Rookie Review: L.J. Hoes, OF, Baltimore Orioles

March 18, 2012; Lake Buena Vista, FL, USA; Baltimore Orioles left fielder L.J. Hoes (71) against the Atlanta Braves during a spring training game at Disney Wide World of Sports complex. Mandatory Credit: Derick E. Hingle-US PRESSWIRE

Rookie Review: L.J. Hoes, OF, Baltimore Orioles

The Baltimore Orioles promoted outfield prospect L.J. Hoes to the major league roster on Tuesday. He hasn't appeared in a game yet, and his presence is intended to help cover for the injured Nick Markakis. Here's a profile.

Jerome O'Bryan "L.J." Hoes was born March 5th, 1990 in Washington, DC. Scouts observing him in high school weren't sure what his position was going to be long-term. They also felt he lacked big power and might become a tweener, but overall they liked his bat and his approach to hitting.

The Orioles drafted him in the third round, giving him a $490,000 bonus to skip college ball at North Carolina. The fact that he was a local talent from the DC/Baltimore area was a nice extra. He performed well in rookie ball, hitting .308/.416/.390 with 30 walks and 10 steals in 10 attempts in 159 at-bats, showing an intriguing patience/speed mixture. I rated him a Grade C "with higher potential" type pending more data.

Hoes played regularly for Low-A Delmarva in 2009, hitting .260/.299/.318 with 20 steals in 25 attempts, drawing 23 walks against 80 strikeouts in 431 at-bats. He used his speed well, but his offensive game lacked power, and he suffered a sharp decline in patience/OBP against better pitching. He also struggled defensively at second base, making 28 errors and showing poor range despite his athleticism. I still had him as a Grade C entering 2010, though young enough to improve.

Hoes showed that improvement in '10, hitting .278/.375/.368 with 53 walks and 70 strikeouts in 353 at-bats, restoring some patience to his approach, although his stealing ability dropped off. He made some progress at second base, although not enough to calm concerns that he'd have to shift to the outfield. I did move his grade up a notch to C+.

He got off to a slow start in High-A in '11 (.241/.297/.342 in 41 games), but improved after a promotion to Double-A, hitting .305/.379/.413 for Bowie with 43 walks and 56 strikeouts in 344 at-bats. He also began the process of conversion to the outfield. I gave him another C+.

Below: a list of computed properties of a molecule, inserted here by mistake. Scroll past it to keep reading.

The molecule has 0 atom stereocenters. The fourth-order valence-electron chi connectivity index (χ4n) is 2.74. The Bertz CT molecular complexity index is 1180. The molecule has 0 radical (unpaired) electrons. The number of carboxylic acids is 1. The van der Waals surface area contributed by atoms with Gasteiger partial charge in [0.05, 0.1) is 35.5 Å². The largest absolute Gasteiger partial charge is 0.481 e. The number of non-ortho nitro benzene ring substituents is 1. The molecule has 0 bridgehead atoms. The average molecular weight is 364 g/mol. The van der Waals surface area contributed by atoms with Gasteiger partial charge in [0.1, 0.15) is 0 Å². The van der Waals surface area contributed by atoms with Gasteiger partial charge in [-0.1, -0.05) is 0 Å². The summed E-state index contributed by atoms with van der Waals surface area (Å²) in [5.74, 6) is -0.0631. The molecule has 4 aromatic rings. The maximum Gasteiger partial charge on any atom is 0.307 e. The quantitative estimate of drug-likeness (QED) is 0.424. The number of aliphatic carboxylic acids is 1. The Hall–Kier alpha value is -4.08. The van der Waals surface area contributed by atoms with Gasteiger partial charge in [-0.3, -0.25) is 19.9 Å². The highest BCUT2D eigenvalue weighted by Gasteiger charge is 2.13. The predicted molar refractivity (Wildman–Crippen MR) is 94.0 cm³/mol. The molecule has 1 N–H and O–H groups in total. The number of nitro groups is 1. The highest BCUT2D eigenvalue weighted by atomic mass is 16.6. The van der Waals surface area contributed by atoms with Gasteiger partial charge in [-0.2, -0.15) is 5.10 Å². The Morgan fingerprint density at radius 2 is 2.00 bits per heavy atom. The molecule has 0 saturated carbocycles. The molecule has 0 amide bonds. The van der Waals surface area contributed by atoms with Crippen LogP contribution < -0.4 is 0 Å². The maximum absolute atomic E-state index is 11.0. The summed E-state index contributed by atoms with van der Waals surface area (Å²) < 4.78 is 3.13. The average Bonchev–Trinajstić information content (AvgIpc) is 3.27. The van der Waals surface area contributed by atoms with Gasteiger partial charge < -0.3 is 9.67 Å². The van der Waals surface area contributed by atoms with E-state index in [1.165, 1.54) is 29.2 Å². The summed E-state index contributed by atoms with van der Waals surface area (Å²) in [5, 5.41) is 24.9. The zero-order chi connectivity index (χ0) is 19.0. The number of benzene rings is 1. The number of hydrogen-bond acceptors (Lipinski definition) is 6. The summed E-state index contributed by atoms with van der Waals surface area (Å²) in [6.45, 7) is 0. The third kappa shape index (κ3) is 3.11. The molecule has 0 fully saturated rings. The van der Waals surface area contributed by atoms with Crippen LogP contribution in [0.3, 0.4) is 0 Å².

2012 began similarly: a fair start at Bowie (.265/.368/.372 in 51 games), then a hotter bat after moving up to Triple-A (.300/.374/.397). Overall he hit .287/.372/.388 this year in the high minors, with 23 doubles, five homers, 65 walks, 76 strikeouts, and 20 steals in 32 attempts over 513 at-bats.

A 6-0, 190-pound right-handed hitter and thrower, Hoes is a good overall athlete with solid but non-spectacular tools. His speed is a bit above average but he needs to refine his stealing technique. His arm is also average and fits best in left field, though he's also seen time in center field and right. He hasn't played the infield at all this year and the Orioles seem to have given up on the idea of using him there, though he could always be deployed at second base in an emergency.

Hoes is a contact hitter with good plate discipline, willing and able to take a walk. His level, compact swing can produce some doubles and triples, but he is not a home run hitter and isn't going to turn into one without a drastic (and likely counterproductive) change in his approach. He is your basic tweener-type outfielder, lacking the big bat to thump his way into a regular corner job, but not running or throwing quite well enough to play center field regularly for a good team.

Overall, although I don't think he'll be a regular, Hoes has some skills that could be useful on a major league bench.

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